The map lists 119 members of FinTech Australia, along with the key financial services regulators, and FinTech Australia chief executive Danielle Szetho says the broad range, depth and quality of fintechs on the map shows just how far Australia’s fintech environment has come in less than two years.
“The map is arguably the best visual representation yet of our fintech industry, which is the largest startup sub-sector in Australia according to the most recent Startup Muster survey.
“Given that FinTech Australia represents about a quarter of all fintech companies operating in Australia, it is in fact arguable that Australia has a greater number of fintech companies than Hong Kong and is on par with or close behind Singapore.”
According to Szetho, the strong focus on wealth and investment to some extent reflects the fact that, in 2016, Australia had Asia’s largest pool of funds under management, and the sixth largest in the world.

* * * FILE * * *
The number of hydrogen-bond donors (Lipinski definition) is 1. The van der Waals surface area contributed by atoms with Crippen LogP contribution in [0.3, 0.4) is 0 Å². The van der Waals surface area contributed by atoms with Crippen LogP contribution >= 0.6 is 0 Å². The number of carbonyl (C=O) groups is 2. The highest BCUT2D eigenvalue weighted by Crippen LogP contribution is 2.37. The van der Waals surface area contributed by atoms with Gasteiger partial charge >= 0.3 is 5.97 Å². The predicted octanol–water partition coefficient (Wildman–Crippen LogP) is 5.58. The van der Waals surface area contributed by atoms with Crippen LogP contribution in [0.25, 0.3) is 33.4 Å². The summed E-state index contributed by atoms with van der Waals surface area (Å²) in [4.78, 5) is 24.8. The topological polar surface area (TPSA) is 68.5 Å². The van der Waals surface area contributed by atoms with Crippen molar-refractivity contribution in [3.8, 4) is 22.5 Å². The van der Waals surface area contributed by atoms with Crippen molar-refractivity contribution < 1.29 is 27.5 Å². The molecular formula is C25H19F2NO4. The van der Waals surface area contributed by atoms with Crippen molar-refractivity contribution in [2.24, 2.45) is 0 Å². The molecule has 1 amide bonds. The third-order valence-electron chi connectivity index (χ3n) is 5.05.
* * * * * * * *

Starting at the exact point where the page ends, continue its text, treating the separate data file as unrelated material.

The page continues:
Szetho says fintechs operating in the consumer-facing wealth and investment space have already made major penetrations into the Australian market, including budgeting fintech Pocketbook which already has more than 300,000 users, while micro-savings fintech Acorns has well over 200,000 users.
“Many of our fintechs in the wealth and investment area are run by highly experienced financial services executives, who have left large corporate institutions to begin their own innovative startup companies that are unencumbered by large legacy systems.”
In addition, the map shows that Australia’s fintech lenders are rapidly filling market gaps in both consumer and business lending, Szetho notes.
In regard to business lending, Szetho says a recent survey found that one in five small-to-medium enterprises are now planning to use non-bank financing, compared to just 1 in 10 in 2014.
“Our business lenders are typically using in-house or third party technology to analyse the financial information of small businesses, so they can then offer the best and fastest possible deals,” Szetho said.